Now, Democrats are calling out Rep. Marsha Blackburn (R-TN) for her “reckless disregard” for the privacy and safety of those medical professionals — following the public, unredacted release of the some of their names.
“This Panel has shown a reckless disregard for protecting private information and now a troubling possibility has come to light,” Ranking Member Jan Schakowsky said in a press statement. “Inexplicably, anti-abortion activists have learned of confidential information provided to the Panel — raising the specter that the Republicans may be funneling confidential information back to those individuals and groups.”
Democrats on the committee have long warned that the investigation was ignoring important rules around privacy and putting doctors and researchers at risk -- or, in the words of Rep. Jarrod Nadler (D-NY), "effectively painting targets on the backs of scientists and researchers for no particular reason other than the Republicans' desire for a culture war."
Now it appears that risk has become a reality.
Last week, Blackburn sent two public letters to the Obama administration that contained the unredacted names and contact information of researchers at the biomedical company StemExpress, university and hospital researchers, and Planned Parenthood staffers. The unredacted letters were also posted on the select panel's website. In an interview with Rewire, a representative for Blackburn said that the release was staff error.
In a letter sent to Blackburn, House Democrats raise concerns that Republicans on the panel may be feeding sensitive information back to anti-abortion groups who wish to do harm to members of the reproductive rights community. They point to the public release of the name of a doctor who has previously been threatened by anti-abortion groups, along with the specific information about when he will be required to appear before the panel.
"Assurances that you take seriously individual privacy and security concerns are insufficient," the letter reads. "You reneged on promises to protect the individual privacy and security of a deposition witness. Just last week, Panel Republicans leaked letters to FOX News and posted documents on your website that contained names, contact information, and other personally identifiable information of doctors and researchers. You publicly advertised the date, location, and time that a doctor who lives in fear for his life would be compelled to appear before the Panel."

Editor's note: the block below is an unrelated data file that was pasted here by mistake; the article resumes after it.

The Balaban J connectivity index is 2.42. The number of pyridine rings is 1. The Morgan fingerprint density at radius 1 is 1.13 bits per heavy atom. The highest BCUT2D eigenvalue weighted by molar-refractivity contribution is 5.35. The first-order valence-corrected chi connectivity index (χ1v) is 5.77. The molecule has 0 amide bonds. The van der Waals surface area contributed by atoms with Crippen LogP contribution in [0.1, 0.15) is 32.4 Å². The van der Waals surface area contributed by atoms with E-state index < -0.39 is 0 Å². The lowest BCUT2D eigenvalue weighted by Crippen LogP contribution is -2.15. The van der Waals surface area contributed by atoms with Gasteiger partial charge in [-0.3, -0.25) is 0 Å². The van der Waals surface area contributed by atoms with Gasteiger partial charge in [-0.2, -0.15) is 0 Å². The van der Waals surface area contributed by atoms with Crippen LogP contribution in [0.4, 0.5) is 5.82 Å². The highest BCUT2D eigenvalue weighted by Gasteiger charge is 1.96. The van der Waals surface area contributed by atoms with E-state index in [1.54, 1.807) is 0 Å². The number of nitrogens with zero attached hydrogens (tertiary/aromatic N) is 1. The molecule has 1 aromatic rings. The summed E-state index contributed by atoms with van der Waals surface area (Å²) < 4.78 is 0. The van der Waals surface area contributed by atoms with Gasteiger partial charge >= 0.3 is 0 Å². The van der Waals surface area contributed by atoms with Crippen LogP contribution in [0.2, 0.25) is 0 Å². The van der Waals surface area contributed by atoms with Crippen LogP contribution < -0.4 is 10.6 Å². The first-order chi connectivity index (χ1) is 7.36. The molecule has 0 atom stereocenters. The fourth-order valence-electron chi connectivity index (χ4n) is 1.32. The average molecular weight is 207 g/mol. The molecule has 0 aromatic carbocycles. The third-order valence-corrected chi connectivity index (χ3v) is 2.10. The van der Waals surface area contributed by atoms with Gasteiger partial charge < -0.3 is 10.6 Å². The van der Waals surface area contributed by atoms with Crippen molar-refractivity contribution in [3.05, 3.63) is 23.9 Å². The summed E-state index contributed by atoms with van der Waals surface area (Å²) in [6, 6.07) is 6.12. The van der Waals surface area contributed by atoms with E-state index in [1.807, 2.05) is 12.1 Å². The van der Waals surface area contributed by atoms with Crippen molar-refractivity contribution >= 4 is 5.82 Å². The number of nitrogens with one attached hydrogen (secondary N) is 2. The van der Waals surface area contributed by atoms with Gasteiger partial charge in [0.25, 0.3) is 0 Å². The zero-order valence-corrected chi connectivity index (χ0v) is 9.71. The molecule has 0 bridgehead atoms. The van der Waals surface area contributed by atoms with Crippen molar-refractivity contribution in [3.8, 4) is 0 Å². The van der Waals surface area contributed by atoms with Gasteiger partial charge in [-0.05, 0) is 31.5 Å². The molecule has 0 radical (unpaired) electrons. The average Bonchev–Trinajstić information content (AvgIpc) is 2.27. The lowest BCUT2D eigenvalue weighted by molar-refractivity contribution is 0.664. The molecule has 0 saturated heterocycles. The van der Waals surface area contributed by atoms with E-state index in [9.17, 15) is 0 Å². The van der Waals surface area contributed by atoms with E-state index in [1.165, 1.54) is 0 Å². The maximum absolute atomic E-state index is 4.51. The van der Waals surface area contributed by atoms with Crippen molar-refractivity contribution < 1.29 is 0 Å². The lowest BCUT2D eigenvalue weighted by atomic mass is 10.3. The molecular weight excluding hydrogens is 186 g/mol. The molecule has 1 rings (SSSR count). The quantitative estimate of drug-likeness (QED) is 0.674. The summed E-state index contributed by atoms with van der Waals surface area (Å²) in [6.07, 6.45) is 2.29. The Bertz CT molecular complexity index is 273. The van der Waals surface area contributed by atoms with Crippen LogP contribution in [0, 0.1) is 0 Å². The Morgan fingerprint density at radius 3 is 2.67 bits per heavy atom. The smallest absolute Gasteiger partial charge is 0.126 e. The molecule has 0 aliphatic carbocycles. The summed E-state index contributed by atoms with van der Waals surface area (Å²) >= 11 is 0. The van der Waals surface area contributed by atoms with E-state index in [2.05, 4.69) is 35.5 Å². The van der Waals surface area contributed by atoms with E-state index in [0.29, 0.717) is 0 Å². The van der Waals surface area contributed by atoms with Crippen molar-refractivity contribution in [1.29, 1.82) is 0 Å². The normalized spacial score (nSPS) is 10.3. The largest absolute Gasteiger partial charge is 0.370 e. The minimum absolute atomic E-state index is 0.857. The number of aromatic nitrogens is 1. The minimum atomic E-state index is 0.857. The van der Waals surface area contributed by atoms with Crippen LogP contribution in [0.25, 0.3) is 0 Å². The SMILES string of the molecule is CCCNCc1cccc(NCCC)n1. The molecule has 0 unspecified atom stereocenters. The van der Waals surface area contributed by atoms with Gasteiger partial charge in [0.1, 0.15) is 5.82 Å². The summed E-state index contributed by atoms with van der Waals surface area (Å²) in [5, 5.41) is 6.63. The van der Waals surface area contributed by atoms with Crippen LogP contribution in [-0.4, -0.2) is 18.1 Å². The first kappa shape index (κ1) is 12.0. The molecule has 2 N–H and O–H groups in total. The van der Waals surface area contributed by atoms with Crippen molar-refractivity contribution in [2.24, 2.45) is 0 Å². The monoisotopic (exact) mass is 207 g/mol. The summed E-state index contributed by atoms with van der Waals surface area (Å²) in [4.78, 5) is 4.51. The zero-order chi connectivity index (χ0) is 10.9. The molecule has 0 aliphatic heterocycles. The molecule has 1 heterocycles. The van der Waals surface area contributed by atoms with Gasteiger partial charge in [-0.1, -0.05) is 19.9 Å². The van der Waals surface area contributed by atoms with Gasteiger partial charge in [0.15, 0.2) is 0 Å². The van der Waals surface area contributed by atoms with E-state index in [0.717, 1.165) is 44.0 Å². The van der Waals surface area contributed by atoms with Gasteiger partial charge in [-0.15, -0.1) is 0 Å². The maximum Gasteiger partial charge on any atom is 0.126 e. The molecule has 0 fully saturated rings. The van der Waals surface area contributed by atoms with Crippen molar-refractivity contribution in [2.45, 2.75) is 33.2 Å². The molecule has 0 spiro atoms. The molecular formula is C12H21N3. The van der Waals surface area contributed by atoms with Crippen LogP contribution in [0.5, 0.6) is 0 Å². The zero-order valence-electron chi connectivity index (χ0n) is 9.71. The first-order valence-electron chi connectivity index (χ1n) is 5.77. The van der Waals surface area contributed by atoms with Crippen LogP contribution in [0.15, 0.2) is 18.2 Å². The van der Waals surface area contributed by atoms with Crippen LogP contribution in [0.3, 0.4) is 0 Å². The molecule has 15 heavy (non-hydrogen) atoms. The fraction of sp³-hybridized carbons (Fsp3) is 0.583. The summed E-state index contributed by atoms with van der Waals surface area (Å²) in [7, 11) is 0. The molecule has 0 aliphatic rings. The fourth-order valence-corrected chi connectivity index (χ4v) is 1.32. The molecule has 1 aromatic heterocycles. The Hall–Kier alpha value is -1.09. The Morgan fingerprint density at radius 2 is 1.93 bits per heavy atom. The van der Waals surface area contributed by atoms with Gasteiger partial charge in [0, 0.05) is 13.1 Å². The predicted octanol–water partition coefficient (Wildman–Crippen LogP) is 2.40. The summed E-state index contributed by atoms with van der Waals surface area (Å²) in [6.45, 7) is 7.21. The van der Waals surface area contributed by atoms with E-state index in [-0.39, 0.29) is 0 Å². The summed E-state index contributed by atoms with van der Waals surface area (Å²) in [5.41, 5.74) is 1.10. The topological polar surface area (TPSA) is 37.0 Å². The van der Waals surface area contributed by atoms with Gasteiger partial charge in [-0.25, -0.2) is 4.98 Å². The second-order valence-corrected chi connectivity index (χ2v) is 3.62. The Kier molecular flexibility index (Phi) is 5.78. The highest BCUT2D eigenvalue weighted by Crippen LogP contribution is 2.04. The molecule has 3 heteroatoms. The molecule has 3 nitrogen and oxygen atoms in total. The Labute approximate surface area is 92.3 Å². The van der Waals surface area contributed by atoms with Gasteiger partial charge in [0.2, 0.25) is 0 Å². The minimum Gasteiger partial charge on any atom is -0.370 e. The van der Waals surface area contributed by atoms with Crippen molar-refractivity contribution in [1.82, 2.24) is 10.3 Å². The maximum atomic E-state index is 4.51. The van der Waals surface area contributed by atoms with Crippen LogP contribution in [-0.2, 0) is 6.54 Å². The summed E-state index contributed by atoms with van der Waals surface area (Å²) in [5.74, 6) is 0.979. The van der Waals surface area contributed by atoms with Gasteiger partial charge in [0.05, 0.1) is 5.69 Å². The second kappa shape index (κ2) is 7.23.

House Democrats have repeatedly called for the investigation -- convened following allegations made in widely-debunked sting videos that Planned Parenthood illegal profits off fetal remains -- to be disbanded. Numerous state and federal investigations have cleared Planned Parenthood of wrongdoing, and lawmakers say that the committee is wasting millions of taxpayer dollars and valuable congressional time.
Outside of Congress, scientists have warned that targeting fetal tissue research -- and the researchers who use it -- puts life-saving research at risk. Fetal tissue research is instrumental to developing cures to diseases like Alzheimers, multiple schlerosis, and could be essential to developing a vaccine to the rapidly-spreading Zika virus, which poses a serious risk to pregnant women.
Nonetheless, the committee is moving forward with more subpoenas to health care providers, researchers, patients, and E.M.T first responders -- without asking for voluntary compliance first. In an op-ed published Tuesday, Reps. Steny Hoyer and Chris Van Hollen (D-MD) call this a "particularly unique form of congressional harassment."
At first, some schools and organizations blacked out the names of researchers in documents provided to the committee to protect their researchers' safety -- but the more recent subpoenas issued by the committee didn't allow for that security measure.
StemExpress, targeted in the most recent subpoena request, has received hundreds of threats since the now-debunked allegations that Planned Parenthood was profiting from donated fetal tissue surfaced.
Author: Laurel Raymond